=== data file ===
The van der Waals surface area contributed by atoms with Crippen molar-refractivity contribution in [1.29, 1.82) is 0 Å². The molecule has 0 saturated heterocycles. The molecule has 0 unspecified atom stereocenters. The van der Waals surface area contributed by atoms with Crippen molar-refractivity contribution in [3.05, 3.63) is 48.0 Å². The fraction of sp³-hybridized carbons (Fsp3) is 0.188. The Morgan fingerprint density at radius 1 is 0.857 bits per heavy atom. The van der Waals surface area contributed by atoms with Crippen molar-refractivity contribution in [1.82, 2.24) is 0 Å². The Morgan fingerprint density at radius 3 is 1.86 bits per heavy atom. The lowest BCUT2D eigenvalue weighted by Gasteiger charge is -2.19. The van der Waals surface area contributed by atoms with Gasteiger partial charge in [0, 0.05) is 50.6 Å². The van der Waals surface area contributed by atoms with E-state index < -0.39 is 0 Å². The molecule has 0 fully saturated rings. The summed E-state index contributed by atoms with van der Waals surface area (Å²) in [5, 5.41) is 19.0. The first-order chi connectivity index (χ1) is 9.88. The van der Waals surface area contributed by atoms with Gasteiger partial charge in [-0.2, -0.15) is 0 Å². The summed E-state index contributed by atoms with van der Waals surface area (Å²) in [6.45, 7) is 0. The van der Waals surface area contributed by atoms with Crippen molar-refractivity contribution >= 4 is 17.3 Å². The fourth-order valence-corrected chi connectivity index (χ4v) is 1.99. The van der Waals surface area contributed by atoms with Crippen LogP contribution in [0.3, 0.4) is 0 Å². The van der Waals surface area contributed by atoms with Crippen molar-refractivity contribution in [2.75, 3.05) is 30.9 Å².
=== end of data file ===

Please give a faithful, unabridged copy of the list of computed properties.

The van der Waals surface area contributed by atoms with Crippen molar-refractivity contribution in [1.29, 1.82) is 0 Å². The molecule has 0 saturated heterocycles. The molecule has 0 unspecified atom stereocenters. The van der Waals surface area contributed by atoms with Crippen molar-refractivity contribution in [3.05, 3.63) is 48.0 Å². The fraction of sp³-hybridized carbons (Fsp3) is 0.188. The Morgan fingerprint density at radius 1 is 0.857 bits per heavy atom. The van der Waals surface area contributed by atoms with Crippen molar-refractivity contribution in [1.82, 2.24) is 0 Å². The Morgan fingerprint density at radius 3 is 1.86 bits per heavy atom. The lowest BCUT2D eigenvalue weighted by Gasteiger charge is -2.19. The van der Waals surface area contributed by atoms with Gasteiger partial charge in [0, 0.05) is 50.6 Å². The van der Waals surface area contributed by atoms with E-state index < -0.39 is 0 Å². The molecule has 0 fully saturated rings. The summed E-state index contributed by atoms with van der Waals surface area (Å²) in [5, 5.41) is 19.0. The first-order chi connectivity index (χ1) is 9.88. The van der Waals surface area contributed by atoms with Gasteiger partial charge in [-0.2, -0.15) is 0 Å². The summed E-state index contributed by atoms with van der Waals surface area (Å²) in [6.45, 7) is 0. The van der Waals surface area contributed by atoms with Crippen molar-refractivity contribution >= 4 is 17.3 Å². The fourth-order valence-corrected chi connectivity index (χ4v) is 1.99. The van der Waals surface area contributed by atoms with Crippen LogP contribution in [0.3, 0.4) is 0 Å². The van der Waals surface area contributed by atoms with Crippen molar-refractivity contribution in [2.75, 3.05) is 30.9 Å².